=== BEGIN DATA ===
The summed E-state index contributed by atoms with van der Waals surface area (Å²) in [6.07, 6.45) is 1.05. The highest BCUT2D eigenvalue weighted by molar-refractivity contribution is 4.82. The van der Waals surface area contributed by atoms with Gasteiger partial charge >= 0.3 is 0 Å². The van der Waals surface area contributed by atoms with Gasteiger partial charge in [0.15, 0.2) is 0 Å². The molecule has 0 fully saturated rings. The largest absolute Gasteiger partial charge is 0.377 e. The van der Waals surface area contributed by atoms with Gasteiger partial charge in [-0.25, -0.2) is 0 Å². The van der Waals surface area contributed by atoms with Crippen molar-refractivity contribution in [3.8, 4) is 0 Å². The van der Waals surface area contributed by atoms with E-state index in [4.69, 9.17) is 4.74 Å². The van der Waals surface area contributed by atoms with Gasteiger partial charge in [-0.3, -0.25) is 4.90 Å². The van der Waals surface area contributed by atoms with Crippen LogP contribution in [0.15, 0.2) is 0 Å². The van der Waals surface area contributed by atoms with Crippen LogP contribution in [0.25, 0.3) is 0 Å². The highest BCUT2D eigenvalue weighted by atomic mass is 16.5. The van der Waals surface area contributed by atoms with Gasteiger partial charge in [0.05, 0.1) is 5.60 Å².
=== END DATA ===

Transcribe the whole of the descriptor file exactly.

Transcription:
The summed E-state index contributed by atoms with van der Waals surface area (Å²) in [6.07, 6.45) is 1.05. The highest BCUT2D eigenvalue weighted by molar-refractivity contribution is 4.82. The van der Waals surface area contributed by atoms with Gasteiger partial charge >= 0.3 is 0 Å². The van der Waals surface area contributed by atoms with Gasteiger partial charge in [0.15, 0.2) is 0 Å². The molecule has 0 fully saturated rings. The largest absolute Gasteiger partial charge is 0.377 e. The van der Waals surface area contributed by atoms with Gasteiger partial charge in [-0.25, -0.2) is 0 Å². The van der Waals surface area contributed by atoms with Crippen molar-refractivity contribution in [3.8, 4) is 0 Å². The van der Waals surface area contributed by atoms with E-state index in [4.69, 9.17) is 4.74 Å². The van der Waals surface area contributed by atoms with Gasteiger partial charge in [-0.3, -0.25) is 4.90 Å². The van der Waals surface area contributed by atoms with Crippen LogP contribution in [0.15, 0.2) is 0 Å². The van der Waals surface area contributed by atoms with Crippen LogP contribution in [0.25, 0.3) is 0 Å². The highest BCUT2D eigenvalue weighted by atomic mass is 16.5. The van der Waals surface area contributed by atoms with Gasteiger partial charge in [0.05, 0.1) is 5.60 Å².